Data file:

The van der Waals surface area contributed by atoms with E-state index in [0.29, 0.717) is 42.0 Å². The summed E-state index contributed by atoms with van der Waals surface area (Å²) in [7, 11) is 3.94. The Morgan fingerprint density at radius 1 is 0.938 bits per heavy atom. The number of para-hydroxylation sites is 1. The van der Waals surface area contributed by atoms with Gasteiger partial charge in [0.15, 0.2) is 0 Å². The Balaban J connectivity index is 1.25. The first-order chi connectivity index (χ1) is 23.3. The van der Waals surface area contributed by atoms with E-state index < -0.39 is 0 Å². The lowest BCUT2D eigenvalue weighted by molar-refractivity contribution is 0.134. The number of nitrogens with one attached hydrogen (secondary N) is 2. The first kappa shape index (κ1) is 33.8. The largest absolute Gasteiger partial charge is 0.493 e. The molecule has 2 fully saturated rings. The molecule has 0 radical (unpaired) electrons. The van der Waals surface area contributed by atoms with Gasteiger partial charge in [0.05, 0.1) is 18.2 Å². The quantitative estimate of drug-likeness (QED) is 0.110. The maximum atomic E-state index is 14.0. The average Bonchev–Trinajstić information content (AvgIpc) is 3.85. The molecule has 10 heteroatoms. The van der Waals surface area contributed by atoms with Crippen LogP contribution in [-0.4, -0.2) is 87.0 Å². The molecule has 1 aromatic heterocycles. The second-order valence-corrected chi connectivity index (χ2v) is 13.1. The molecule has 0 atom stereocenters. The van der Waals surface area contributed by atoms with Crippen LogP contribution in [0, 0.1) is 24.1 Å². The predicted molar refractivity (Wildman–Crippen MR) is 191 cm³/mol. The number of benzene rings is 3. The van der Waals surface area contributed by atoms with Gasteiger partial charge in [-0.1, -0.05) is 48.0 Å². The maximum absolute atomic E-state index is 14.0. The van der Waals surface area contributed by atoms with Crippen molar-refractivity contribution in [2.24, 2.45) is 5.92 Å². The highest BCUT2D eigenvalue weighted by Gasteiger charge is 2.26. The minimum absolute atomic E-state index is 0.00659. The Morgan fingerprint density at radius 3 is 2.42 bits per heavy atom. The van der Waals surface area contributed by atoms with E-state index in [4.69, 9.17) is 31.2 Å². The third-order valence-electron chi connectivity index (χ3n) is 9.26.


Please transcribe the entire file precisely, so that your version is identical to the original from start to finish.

The van der Waals surface area contributed by atoms with E-state index in [0.29, 0.717) is 42.0 Å². The summed E-state index contributed by atoms with van der Waals surface area (Å²) in [7, 11) is 3.94. The Morgan fingerprint density at radius 1 is 0.938 bits per heavy atom. The number of para-hydroxylation sites is 1. The van der Waals surface area contributed by atoms with Gasteiger partial charge in [0.15, 0.2) is 0 Å². The Balaban J connectivity index is 1.25. The first-order chi connectivity index (χ1) is 23.3. The van der Waals surface area contributed by atoms with E-state index < -0.39 is 0 Å². The lowest BCUT2D eigenvalue weighted by molar-refractivity contribution is 0.134. The number of nitrogens with one attached hydrogen (secondary N) is 2. The first kappa shape index (κ1) is 33.8. The largest absolute Gasteiger partial charge is 0.493 e. The molecule has 2 fully saturated rings. The molecule has 0 radical (unpaired) electrons. The van der Waals surface area contributed by atoms with Gasteiger partial charge in [0.05, 0.1) is 18.2 Å². The quantitative estimate of drug-likeness (QED) is 0.110. The maximum atomic E-state index is 14.0. The average Bonchev–Trinajstić information content (AvgIpc) is 3.85. The molecule has 10 heteroatoms. The van der Waals surface area contributed by atoms with Crippen LogP contribution in [-0.4, -0.2) is 87.0 Å². The molecule has 1 aromatic heterocycles. The second-order valence-corrected chi connectivity index (χ2v) is 13.1. The molecule has 0 atom stereocenters. The van der Waals surface area contributed by atoms with Crippen LogP contribution in [0, 0.1) is 24.1 Å². The predicted molar refractivity (Wildman–Crippen MR) is 191 cm³/mol. The number of benzene rings is 3. The van der Waals surface area contributed by atoms with Gasteiger partial charge in [-0.1, -0.05) is 48.0 Å². The maximum absolute atomic E-state index is 14.0. The van der Waals surface area contributed by atoms with Crippen molar-refractivity contribution in [2.24, 2.45) is 5.92 Å². The highest BCUT2D eigenvalue weighted by Gasteiger charge is 2.26. The minimum absolute atomic E-state index is 0.00659. The Morgan fingerprint density at radius 3 is 2.42 bits per heavy atom. The van der Waals surface area contributed by atoms with E-state index in [4.69, 9.17) is 31.2 Å². The third-order valence-electron chi connectivity index (χ3n) is 9.26.